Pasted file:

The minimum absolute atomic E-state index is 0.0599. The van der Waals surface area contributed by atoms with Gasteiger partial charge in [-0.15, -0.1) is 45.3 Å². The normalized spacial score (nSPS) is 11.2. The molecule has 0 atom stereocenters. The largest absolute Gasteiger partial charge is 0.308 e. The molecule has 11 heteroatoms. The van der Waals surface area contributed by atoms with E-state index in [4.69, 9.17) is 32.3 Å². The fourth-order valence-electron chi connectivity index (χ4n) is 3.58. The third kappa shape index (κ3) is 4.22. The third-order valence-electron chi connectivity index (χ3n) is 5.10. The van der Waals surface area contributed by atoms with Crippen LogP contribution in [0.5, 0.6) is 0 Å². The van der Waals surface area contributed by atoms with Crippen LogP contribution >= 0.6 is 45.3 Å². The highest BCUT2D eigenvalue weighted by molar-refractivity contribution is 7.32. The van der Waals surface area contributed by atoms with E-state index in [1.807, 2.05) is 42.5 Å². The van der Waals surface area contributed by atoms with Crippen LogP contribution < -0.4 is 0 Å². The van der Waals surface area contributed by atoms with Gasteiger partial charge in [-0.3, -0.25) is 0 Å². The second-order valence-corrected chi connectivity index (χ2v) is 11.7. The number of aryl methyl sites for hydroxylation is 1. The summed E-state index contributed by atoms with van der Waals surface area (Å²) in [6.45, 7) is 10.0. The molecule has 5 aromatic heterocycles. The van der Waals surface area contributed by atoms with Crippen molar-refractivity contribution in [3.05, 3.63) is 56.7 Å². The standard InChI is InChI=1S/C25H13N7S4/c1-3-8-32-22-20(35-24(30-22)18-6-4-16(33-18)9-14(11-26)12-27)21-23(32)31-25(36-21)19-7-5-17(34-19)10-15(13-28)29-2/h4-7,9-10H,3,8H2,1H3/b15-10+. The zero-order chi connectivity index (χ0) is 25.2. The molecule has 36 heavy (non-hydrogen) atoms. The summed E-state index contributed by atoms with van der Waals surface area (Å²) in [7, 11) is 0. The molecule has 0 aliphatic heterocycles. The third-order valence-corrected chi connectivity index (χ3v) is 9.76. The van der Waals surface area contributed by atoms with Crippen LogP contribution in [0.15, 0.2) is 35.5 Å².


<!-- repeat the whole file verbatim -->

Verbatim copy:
The minimum absolute atomic E-state index is 0.0599. The van der Waals surface area contributed by atoms with Gasteiger partial charge in [-0.15, -0.1) is 45.3 Å². The normalized spacial score (nSPS) is 11.2. The molecule has 0 atom stereocenters. The largest absolute Gasteiger partial charge is 0.308 e. The molecule has 11 heteroatoms. The van der Waals surface area contributed by atoms with E-state index in [4.69, 9.17) is 32.3 Å². The fourth-order valence-electron chi connectivity index (χ4n) is 3.58. The third kappa shape index (κ3) is 4.22. The third-order valence-electron chi connectivity index (χ3n) is 5.10. The van der Waals surface area contributed by atoms with Crippen LogP contribution in [0.5, 0.6) is 0 Å². The van der Waals surface area contributed by atoms with Crippen LogP contribution >= 0.6 is 45.3 Å². The highest BCUT2D eigenvalue weighted by molar-refractivity contribution is 7.32. The van der Waals surface area contributed by atoms with E-state index in [1.807, 2.05) is 42.5 Å². The van der Waals surface area contributed by atoms with Crippen LogP contribution < -0.4 is 0 Å². The van der Waals surface area contributed by atoms with Gasteiger partial charge in [-0.3, -0.25) is 0 Å². The second-order valence-corrected chi connectivity index (χ2v) is 11.7. The number of aryl methyl sites for hydroxylation is 1. The summed E-state index contributed by atoms with van der Waals surface area (Å²) in [6.45, 7) is 10.0. The molecule has 5 aromatic heterocycles. The van der Waals surface area contributed by atoms with Crippen molar-refractivity contribution in [3.05, 3.63) is 56.7 Å². The standard InChI is InChI=1S/C25H13N7S4/c1-3-8-32-22-20(35-24(30-22)18-6-4-16(33-18)9-14(11-26)12-27)21-23(32)31-25(36-21)19-7-5-17(34-19)10-15(13-28)29-2/h4-7,9-10H,3,8H2,1H3/b15-10+. The zero-order chi connectivity index (χ0) is 25.2. The molecule has 36 heavy (non-hydrogen) atoms. The summed E-state index contributed by atoms with van der Waals surface area (Å²) in [7, 11) is 0. The molecule has 0 aliphatic heterocycles. The third-order valence-corrected chi connectivity index (χ3v) is 9.76. The van der Waals surface area contributed by atoms with Crippen LogP contribution in [0.15, 0.2) is 35.5 Å².